I wrote a piece on this subject several months ago and had no intention of revisiting it. It’s just that a stroke victim who I’ve been deeply invested in for about four years has died recently. She did it with dignity and against all odds. It’s she and others like her that this post honors.
The Story of Sandra Russell
If memory serves me correctly, it was in January of 2015 that Sandy had a severe stroke that occurred in her brain stem. It affected both sides of the body. Her abilities to breathe and to swallow were compromised and she was bedridden.
In the early stages, rehabilitation looked to be a possibility. She could stand when assisted and she seemed to be able to follow directions. Unfortunately, she and her husband Ed, my nephew, had no health or life insurance. He was able to enroll her in the Pennsylvania program for Medicaid to cover her hospital bills and ongoing care. Eventually, she relocated to Crawford County Care Center near his home.
She couldn’t be with her family, most importantly with their three sons for whom she was a stay-at-home mom. Two of the boys are autistic and had special needs she provided. Her absence created a huge hole in the lives of these adolescents and their dad.
Her progress in rehab didn’t meet the Medicaid standards to justify continuing the program to bring her physical abilities back to some semblance of normal. She and her recovery always occupied my prayers. I felt an independent therapist should provide another opinion. I tried to get her medical records so she could have another assessment done in the hopes I could obtain enough donations to give her a fighting chance at rehab or even some alternative medical procedure that showed promise for stroke victims.
I hit a dead end. I couldn’t obtain the records, so Sandy spent these last years in bed with these intrusive tubes down her throat and in her abdomen. There were hints that she knew what was going on around her, but the body seemed to be beyond control. Then, late last year, she managed to use her useless arms or hands to rip out her trach tube. She was rushed to a hospital Emergency Room. A doctor there told her husband that he saw no reason why she should have a trach tube because she was breathing well and was getting plenty of oxygen on her own. She was freed of this unnecessary intrusion on her freedom to speak. And speak she did, with great effort at first, but she became better and better. She could tell her family that she loved them.
As Christmas approached, she found a way to remove her feeding tube. She made a point to tell the nursing home medical staff she didn’t want it reinserted. They tested her cognitive abilities to see if she was able to make her own choices about her treatment. She scored high. They explained that her body wouldn’t survive if she had the tube removed. Since she couldn’t swallow, the tube was her means of receiving nutrition. She said she didn’t want to live that way and she wanted them to let her go. Husband Ed discussed it with her and she repeated her wishes. Within a few days, she was gone. Her suffering had come to an end.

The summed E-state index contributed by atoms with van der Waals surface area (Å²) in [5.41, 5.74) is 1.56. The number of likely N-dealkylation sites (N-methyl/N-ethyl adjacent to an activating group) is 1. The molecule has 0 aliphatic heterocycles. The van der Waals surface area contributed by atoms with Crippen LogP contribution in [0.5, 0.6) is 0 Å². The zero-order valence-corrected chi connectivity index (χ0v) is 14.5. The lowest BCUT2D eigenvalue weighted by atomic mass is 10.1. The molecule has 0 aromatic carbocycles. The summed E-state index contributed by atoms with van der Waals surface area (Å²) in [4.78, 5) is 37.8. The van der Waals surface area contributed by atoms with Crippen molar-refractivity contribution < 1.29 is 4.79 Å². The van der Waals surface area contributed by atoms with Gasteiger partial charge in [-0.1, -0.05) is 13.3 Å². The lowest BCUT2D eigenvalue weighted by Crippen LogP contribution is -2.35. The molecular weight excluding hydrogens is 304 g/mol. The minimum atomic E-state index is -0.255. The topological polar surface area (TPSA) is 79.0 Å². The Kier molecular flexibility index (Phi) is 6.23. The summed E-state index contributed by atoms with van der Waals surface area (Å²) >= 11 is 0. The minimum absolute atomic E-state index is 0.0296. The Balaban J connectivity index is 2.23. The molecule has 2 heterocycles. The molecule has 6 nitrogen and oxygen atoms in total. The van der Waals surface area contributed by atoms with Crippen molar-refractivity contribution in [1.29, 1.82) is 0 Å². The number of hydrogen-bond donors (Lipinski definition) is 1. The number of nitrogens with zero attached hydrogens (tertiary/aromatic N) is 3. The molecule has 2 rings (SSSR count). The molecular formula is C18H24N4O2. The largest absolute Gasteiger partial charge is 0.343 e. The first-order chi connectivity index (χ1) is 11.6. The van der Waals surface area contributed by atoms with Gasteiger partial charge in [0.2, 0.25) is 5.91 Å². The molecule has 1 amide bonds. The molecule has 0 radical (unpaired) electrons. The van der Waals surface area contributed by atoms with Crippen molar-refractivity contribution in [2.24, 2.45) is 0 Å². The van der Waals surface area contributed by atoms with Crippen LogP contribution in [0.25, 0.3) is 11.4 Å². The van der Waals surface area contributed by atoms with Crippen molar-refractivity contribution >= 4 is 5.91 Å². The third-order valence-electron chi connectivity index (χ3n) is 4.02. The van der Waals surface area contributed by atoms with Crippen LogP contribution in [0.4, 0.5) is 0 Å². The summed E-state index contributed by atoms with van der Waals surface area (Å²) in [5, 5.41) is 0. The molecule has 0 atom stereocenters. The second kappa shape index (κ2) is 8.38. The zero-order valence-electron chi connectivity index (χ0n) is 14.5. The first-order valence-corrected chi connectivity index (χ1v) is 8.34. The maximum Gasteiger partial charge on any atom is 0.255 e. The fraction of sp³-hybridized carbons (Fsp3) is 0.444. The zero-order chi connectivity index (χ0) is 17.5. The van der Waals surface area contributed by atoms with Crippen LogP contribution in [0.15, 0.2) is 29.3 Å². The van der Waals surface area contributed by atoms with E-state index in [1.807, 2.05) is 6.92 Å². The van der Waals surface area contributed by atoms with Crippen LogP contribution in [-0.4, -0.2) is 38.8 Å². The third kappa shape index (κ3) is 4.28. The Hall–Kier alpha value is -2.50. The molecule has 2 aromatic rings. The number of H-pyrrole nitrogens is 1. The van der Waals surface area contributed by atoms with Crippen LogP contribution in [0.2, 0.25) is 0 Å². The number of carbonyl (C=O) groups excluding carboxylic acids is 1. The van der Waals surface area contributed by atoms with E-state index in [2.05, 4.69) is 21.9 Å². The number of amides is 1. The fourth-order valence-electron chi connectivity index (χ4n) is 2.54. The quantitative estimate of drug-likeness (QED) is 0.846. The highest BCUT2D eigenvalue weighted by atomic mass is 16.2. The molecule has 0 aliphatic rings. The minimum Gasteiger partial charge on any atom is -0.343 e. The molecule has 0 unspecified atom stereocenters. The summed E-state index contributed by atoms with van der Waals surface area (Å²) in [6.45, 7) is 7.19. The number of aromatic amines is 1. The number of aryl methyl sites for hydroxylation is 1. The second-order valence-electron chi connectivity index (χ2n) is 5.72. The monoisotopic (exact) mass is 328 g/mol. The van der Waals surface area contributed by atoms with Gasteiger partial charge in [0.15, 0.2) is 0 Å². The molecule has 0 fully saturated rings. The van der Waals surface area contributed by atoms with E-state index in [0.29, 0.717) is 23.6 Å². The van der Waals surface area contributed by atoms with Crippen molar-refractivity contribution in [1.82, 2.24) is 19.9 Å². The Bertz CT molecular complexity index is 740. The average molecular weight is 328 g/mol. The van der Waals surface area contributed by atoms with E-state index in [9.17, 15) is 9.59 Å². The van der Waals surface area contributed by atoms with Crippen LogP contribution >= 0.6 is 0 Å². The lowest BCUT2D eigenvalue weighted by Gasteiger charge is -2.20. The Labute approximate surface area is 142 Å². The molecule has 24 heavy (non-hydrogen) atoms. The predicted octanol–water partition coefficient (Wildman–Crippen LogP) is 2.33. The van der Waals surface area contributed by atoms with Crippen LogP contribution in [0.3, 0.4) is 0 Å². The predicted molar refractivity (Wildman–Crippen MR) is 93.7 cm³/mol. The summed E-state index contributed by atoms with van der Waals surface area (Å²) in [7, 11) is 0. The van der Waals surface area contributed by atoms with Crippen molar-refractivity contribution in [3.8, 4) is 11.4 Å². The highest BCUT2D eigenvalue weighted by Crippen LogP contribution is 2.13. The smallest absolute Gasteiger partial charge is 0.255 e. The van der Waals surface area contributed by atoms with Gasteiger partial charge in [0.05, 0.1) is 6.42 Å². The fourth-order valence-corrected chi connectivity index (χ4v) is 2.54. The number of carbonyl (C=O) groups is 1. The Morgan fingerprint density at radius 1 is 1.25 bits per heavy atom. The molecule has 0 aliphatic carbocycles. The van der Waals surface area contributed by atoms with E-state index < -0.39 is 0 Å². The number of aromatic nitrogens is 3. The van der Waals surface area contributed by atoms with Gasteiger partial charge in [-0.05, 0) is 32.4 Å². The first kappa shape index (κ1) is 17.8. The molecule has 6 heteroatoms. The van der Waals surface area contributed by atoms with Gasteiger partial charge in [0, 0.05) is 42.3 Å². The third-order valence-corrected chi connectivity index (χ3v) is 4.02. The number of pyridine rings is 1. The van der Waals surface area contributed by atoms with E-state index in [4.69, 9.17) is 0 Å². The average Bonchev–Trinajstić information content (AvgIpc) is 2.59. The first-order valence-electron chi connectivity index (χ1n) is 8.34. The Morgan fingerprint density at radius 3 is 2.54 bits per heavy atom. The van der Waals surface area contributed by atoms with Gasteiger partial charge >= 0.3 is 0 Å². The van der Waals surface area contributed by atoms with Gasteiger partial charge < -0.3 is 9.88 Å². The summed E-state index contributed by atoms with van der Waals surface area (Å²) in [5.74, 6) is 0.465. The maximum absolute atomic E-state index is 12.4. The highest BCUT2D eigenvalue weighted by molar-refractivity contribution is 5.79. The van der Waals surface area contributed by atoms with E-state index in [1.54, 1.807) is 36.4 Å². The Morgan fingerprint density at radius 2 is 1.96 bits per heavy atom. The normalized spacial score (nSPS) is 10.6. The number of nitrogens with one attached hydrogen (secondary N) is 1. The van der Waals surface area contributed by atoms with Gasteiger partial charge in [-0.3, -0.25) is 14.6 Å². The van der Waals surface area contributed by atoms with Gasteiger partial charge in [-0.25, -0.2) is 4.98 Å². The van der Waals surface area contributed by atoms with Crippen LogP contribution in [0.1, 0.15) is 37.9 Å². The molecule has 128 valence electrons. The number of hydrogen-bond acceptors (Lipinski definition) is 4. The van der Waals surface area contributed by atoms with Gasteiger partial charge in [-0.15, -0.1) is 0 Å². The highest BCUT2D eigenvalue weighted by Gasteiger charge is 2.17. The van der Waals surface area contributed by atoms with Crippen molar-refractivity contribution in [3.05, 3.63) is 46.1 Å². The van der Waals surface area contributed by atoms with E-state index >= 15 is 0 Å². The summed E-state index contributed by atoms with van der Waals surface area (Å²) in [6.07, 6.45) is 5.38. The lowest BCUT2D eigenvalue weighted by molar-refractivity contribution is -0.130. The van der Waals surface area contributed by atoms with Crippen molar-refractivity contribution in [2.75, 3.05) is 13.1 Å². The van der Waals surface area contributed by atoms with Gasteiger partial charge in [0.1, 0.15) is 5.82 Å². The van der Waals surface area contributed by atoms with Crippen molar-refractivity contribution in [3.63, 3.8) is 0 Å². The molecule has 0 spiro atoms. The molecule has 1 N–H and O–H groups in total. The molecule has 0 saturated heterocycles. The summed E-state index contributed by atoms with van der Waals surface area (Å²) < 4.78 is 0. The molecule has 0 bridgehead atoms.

This was no easy feat, but Sandy had exercised control with a body that clearly had very little of it. Despite her own doctor’s orders that the trach tube remain in her throat, she demonstrated how she could do without it and could even talk! She rid herself of the feeding tube that for her was a tether to a life of frustration and misery. With great courage, she faced down death and took that next step with dignity. Ed and their sons last visited her on Christmas Day. She passed early the next morning.
Medical advancements and technology have improved our longevity with a greater quality of life for most of us, but it can be a cross to bear for those who find themselves in treatment that is worse than the malady they’re trying to overcome. The ending to the story of their lives can be one of humiliation, suffering and bodily decay that they would rather be spared and which they would rather spare the people they love. I believe those who choose to bring an end to these desperate attempts to hold onto a body that is no longer functional have experienced a shift in their understanding. They realize their bodies are not as important as they seem and they know a peace that goes beyond the gross matter and makeup of a physical body. This may just be the art of dying.
Sandy’s funeral expenses had to come out of Ed’s pocket. He made a down payment on them out of his limited funds. He had to borrow from his mortgage and utility money. He spent almost all of his tax refund to pay the mortuary. He still owes $3900 to the funeral director and is about $2400 behind on his bills due to these expenses. I have started a Go Fund Me campaign to help him recover. If you can and are willing to make a donation to his cause, please visit https://www.gofundme.com/in-the-wake-of-a-stroke. Any and all help is greatly appreciated.